June 12, 2024

News That Didn’t Make the Headlines

News That Didn’t Make the Headlines: Public Lands and Ticketmaster Antitrust

Public Lands

The Biden-Harris Administration joined the 30x30 international effort to protect 30% of Earth’s surface by 2030. This effort is guided by core principles: relying on science and honoring tribal sovereignty, while supporting the priorities of Tribal Nations. The Biden-Harris Administration, like most Democratic administrations, has its share of scientists. But unlike past Democrats, in response to grassroots pressure from Native leaders, Biden and Harris have placed Indigenous leaders in key land-stewardship roles. Over fierce Republican opposition

Secretary of the Interior Deb Haaland, an enrolled Laguna Pueblo Tribe member, was confirmed to the powerful post previously held by Republican anti-environmentalists like James Watt and Ryan Zinke.

According to American Progress: “In 2023 alone, the Department of the Interior protected more than 12.5 million acres of public lands as national monuments, mineral withdrawals, wildlife refuges, and more—safeguarding nearly the same amount of lands in 2023 as during the administration’s first two years. Combined, all these areas would be about the size of Virginia.”

Another historic first is the appointment of the appointment of the National Park Service’s Director, Charles Sams III, an enrolled member of the Cayuse and Walla Walla Tribes. These Indigenous leaders, buoyed by the success of an Obama-era program to buy millions of acres of land shares from individuals and return ownership to tribal trusts, have accelerated the work between states, landowners, and Tribes to return stewardship of biodiverse land back to Tribal Nations. This includes a recent historic agreement addressing the land theft during the 1800s Gold Rush.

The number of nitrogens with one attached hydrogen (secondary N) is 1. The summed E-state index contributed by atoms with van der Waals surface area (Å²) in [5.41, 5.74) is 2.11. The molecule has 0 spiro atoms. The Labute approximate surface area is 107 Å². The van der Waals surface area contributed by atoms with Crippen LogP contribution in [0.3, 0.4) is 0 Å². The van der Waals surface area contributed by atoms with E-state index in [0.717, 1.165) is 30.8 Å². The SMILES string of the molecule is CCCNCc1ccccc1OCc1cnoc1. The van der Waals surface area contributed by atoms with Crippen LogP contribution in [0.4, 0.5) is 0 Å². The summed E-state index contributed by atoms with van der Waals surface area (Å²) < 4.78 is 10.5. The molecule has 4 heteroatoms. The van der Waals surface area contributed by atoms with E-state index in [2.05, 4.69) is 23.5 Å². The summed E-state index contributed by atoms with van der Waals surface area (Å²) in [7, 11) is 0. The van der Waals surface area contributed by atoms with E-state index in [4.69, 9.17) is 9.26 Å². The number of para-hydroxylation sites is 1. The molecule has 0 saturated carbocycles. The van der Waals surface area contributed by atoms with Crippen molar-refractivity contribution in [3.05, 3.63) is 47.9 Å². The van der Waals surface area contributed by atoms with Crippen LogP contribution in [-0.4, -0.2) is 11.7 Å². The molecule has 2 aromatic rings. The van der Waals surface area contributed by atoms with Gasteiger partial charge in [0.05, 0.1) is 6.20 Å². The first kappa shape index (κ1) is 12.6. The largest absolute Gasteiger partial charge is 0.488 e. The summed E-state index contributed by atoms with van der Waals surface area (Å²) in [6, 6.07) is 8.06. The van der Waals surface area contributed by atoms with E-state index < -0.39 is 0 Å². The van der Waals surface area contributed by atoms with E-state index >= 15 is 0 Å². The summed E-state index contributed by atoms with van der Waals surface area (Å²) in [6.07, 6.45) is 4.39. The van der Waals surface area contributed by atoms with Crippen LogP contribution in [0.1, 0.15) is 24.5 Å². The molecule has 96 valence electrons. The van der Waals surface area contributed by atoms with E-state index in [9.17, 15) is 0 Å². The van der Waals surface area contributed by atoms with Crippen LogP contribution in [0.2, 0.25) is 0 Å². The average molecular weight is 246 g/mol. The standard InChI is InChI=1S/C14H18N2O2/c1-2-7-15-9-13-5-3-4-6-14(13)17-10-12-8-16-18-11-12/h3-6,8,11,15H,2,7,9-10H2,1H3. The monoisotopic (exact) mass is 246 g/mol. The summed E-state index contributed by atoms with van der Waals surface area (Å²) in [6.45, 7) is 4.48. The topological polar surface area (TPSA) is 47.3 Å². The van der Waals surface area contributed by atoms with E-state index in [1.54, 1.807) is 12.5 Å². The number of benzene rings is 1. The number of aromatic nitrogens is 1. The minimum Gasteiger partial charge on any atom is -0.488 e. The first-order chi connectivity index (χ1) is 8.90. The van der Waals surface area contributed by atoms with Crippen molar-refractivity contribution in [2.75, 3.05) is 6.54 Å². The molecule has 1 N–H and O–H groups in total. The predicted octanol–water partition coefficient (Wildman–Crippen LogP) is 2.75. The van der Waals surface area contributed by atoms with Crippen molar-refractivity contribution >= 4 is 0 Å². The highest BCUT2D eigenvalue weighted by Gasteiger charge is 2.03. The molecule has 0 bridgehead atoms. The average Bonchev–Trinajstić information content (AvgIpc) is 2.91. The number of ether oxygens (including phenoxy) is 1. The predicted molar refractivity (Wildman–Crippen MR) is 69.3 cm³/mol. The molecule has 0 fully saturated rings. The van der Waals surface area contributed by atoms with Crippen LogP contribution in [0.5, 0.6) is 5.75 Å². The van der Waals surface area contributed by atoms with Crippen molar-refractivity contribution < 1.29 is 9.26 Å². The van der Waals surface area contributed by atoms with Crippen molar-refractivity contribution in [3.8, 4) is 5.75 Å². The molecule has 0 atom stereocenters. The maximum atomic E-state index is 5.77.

The agreement returns control of the ‘O Rew redwood forest land back to the Yurok Tribe and moves to return 30,000 acres of land surrounding the Katahdin Woods and Waters National Monument, named by President Obama in 2016, to the Penobscot Tribe.

To meet the 30x30 goals, Biden has swiftly created and expanded national monuments, with several more large designations in the works this term, closely following Native leaders’ demands. This is a welcome change after President Trump shrunk the Bears Ears and the Grand Staircase-Escalante national monuments’ footprints by 85% and 50%, respectively, in a legally questionable move sought by mining companies. (Biden restored these monuments, saying, “This may be the easiest thing I’ve ever done as president.”)

After the far-right and scientifically illiterate US Supreme Court blew a giant hole in the Clean Water Act, exposing millions of acres of wetlands (those lacking “continuous surface connections” to protected bodies of water) to pollution, development, and grazing, the Biden-Harris Administration has pledged to protect 8 million acres of such wetlands. The administration also plans to reorient US policy away from the destruction of wetlands towards a massive increase in these vital carbon sinks.

A Democratic trifecta is urgently needed, however, to appropriate new funds to adequately protect these lands.


Last month, Taylor Swift visited La Defense Arena for four concerts; the Democrats Abroad France Youth Caucus was outside, reaching some of the 94.2% of Americans in France who did not vote in the last presidential election. As we enter our voter-registration era, however, the Biden-Harris Administration continues to define a new post-neoliberal era for economic policy, one that brings workers rights and antitrust enforcement together. This means going after concentrated private economic power, including the Ticketmaster monopoly. In the lawsuit filed against Ticketmaster-Live Nation, head of antitrust enforcement for the Department of Justice, Jonathan Kanter, explains the “flywheel” effect, whereby Ticketmaster’s high profit margins on obscene ticketing fees gives its concert promotion the power to lock in artists and venues, further empowering the company to charge junk fees. This monopoly is able to use thuggish tactics to attack competitors and wring fan dollars from musicians’ pockets; it’s gotten to the point that most musicians lose money on tour. Kanter is intent on holding not just big corporations but their executives accountable for illegal competition practices.